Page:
U.S. Economic Growth At 4.1 Percent For 2nd Quarter

Jul 27, 2018
Originally published on July 27, 2018 11:08 am
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RACHEL MARTIN, HOST:

GDP numbers are out this morning. And they are good news for the Trump administration. President Trump is speaking at this moment outside the White House, touting the success, he claims, of his economic policies. Let's listen in.

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PRESIDENT DONALD TRUMP: At 9.4 percent - so that's a very tremendous increase. There hasn't been an increase like that in many, many years - decades. And I think the most important thing - and Larry Kudlow just confirmed to me, along with Kevin Hassett - that these numbers are very, very sustainable. This isn't a one-time shot. I happen to think we're going to do extraordinarily well in our next report next quarter.

MARTIN: The president there touting the new GDP numbers - 4.1 percent growth in the second quarter. Those are the numbers that the president says are indeed sustainable. That is the real question. I'm joined now by White House reporter Ayesha Rascoe, who is monitoring these events. Ayesha, the president clearly feeling pretty good, though, about these numbers.

AYESHA RASCOE, BYLINE: He's feeling great about these numbers. And this is what he - the White House has promised, that this economy is going to be booming in a way that it hasn't in years and that they are delivering on that promise right now and that the - basically, that before the economy was stagnant and that now they are getting to a place where things are going to be moving along and that people - and that the economy is going to grow at a much more rapid clip.

MARTIN: NPR business reporter Chris Arnold is also with us right now. Chris, what's to account for the growth? I mean, it is extraordinary. We have to give the president credit here.

CHRIS ARNOLD, BYLINE: Well, therein lies sort of the answer to the question about whether this will be sustained. I mean, certainly, part of this was the tax cut - a lot of people going out there, spending on vacations and cars and all kinds of stuff. The problem with that is that you get a big bump from that when people first get this big bump in their paycheck from the tax cut. And then, that kind of, you know, fades in the future. And there were other stuff - there was other stuff like that, too. We were just talking about, you know, soybean sales. It was a sort of freakish thing that happened with the tariffs where China bought, like, massive amounts of soybeans, and that skewed the numbers. So there was just a lot going on in this report that led to these big numbers, but that all economists that I talked to say, look; no, this is not going to continue at 4 percent, maybe 2 1/2 next quarter. We'll see. But this is not some bold, new era of growth.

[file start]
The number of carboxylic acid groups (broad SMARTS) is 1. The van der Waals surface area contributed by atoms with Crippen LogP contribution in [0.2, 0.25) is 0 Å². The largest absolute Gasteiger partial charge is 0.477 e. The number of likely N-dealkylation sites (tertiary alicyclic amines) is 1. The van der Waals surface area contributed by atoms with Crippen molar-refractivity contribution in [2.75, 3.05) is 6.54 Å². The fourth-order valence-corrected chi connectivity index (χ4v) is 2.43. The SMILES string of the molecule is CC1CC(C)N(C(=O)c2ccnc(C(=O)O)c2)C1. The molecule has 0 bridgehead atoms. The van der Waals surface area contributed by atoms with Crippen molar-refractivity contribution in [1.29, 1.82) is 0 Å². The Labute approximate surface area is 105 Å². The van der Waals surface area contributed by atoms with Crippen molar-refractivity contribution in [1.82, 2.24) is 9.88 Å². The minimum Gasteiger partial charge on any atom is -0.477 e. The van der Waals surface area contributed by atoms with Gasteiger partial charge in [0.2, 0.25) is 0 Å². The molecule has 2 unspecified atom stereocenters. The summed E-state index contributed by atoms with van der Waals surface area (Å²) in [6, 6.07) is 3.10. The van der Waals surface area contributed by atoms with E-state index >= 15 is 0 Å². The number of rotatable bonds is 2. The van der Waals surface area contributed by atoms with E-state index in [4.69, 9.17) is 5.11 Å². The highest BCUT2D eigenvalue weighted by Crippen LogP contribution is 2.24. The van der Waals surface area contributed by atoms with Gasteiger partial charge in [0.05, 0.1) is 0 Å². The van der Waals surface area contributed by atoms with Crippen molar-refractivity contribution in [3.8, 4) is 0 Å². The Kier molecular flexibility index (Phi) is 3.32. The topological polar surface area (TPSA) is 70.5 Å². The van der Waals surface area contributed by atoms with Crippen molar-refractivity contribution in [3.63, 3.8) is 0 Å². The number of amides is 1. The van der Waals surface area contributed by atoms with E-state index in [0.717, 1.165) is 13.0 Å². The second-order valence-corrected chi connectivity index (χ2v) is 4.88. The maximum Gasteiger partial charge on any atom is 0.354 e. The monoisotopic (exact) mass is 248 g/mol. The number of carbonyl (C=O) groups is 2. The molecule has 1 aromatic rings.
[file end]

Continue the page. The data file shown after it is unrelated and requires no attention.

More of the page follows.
MARTIN: The president in his remarks today reinforcing a message he has put out for many months that he views America as getting ripped off on trade, talking about the deficit. We've got a clip here. Let's listen.

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TRUMP: The trade deficit - very dear to my heart because we've been ripped off by the world - has dropped by more than $50 billion.

MARTIN: Ayesha, this is a repeated refrain from President Trump.

RASCOE: This is a repeated refrain. And I think these numbers came at a good time for him because he's been kind of feeling some of the effects of him instituting these tariffs and that the farmers and other people have kind of been feeling that pain. So to get these numbers, what he's trying to argue is that, look; even though things may have looked a little shaky with the farmers, the GDP is actually growing. And once I get these deals together, oh, we're going to be off to the races. It's going to go much faster. And so he's making the argument that what he's doing right now is working.

MARTIN: He's saying there may be some short-term pain. Stick with me. He promises some long-term gain. NPR White House reporter Ayesha Rascoe; we're also joined by NPR business correspondent Chris Arnold. We are unpacking the latest GDP numbers - 4.1 percent growth in the second quarter. Transcript provided by NPR, Copyright NPR.